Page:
It wasn’t that big of a deal, really. Still, I felt a twinge of sadness whenever I thought about it because it’s something I really liked a lot.
I made the small zippered pouch, all by hand — every last stitch. I wouldn’t call it a work of art, although I was quite proud of the clever piecing and homespun appearance. I filled the little pouch with my most prized hand sewing supplies: Tiny gold scissors in the shape of a stork that were so sharp they cut perfectly all the way to the end of the beak. The only thimble I’ve ever found that fit perfectly. A small magnetic needle holder filled with the finest German stainless steel sharps in a variety of sizes. And a tiny container of applique pins and two spools of thread just the right size and shape filled the remaining space in the sewing kit.
It’s been years since my sewing kit went missing. I looked from time to time, always consoling myself that it would turn up. It had to. Sewing kits don’t get up and walk away. Soon, my casual attempts turned to all-out searches and eventually to excavations. I emptied drawers, and looked in nooks and crannies in every room of the house.
From time to time, I considered making a new pouch and refilling it with all the right items. I came this close to ordering a new pair of stork scissors. Wow, I didn’t remember them being that expensive. I just couldn’t do it. I couldn’t bring myself to admit the originals were hopelessly lost.
I have considered that there is a lesson in all of this that I needed to learn. And I’m certain it has to do with the unimportance of things compared to people. It’s just a sewing kit, I kept telling myself — a tiny treasure that must have fallen into the wastebasket or somehow got scooped up into a donation bag. It’s not like I lost a child or a close friend. I still have my home, my family and so many things in my life that bring me so much joy.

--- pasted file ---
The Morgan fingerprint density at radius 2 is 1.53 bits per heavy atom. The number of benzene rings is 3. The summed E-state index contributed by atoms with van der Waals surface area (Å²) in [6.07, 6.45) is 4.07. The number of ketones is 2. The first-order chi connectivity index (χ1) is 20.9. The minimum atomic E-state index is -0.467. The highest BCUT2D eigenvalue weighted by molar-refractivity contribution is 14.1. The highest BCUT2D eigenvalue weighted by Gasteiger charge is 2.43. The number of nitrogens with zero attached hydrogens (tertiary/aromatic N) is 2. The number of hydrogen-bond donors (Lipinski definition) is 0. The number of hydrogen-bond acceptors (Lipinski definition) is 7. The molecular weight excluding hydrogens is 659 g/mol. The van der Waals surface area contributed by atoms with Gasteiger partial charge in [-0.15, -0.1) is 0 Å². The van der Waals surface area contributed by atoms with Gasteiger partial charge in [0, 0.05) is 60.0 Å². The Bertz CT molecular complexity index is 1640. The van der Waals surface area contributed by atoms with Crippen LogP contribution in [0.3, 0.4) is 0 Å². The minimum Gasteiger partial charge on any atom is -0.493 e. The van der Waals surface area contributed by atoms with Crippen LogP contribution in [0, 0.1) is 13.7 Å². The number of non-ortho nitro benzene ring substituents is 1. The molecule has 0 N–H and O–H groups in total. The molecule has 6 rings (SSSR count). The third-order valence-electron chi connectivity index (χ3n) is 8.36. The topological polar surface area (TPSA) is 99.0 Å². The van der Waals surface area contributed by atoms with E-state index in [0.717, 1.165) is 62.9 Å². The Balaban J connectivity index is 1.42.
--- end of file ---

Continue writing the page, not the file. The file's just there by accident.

Over the years, that little sewing kit has prompted lots of “going through” and cleaning out. I have pared down our closets, and given away furniture and household items we don’t need to others who do. And that felt good.
One day I was cleaning up a desk I no longer needed to give to a friend who would find it useful. At the last minute, I decided to check all the drawers just to make sure they were empty and clean.
Right there in the small drawer on the right was my little sewing kit — exactly where I put it so it would always be handy.
I got my sewing kit back. But more than that, I experienced something I don’t really understand but believe with all my heart: It is in giving that we receive.
Mary Hunt is founder of www.DebtProofLiving.com.
You can email her at firstname.lastname@example.org, or write to Everyday Cheapskate, P.O. Box 2099, Cypress, CA 90630. To find out more about Mary Hunt and read her past columns, please visit the Creators Syndicate Web page at www.creators.com.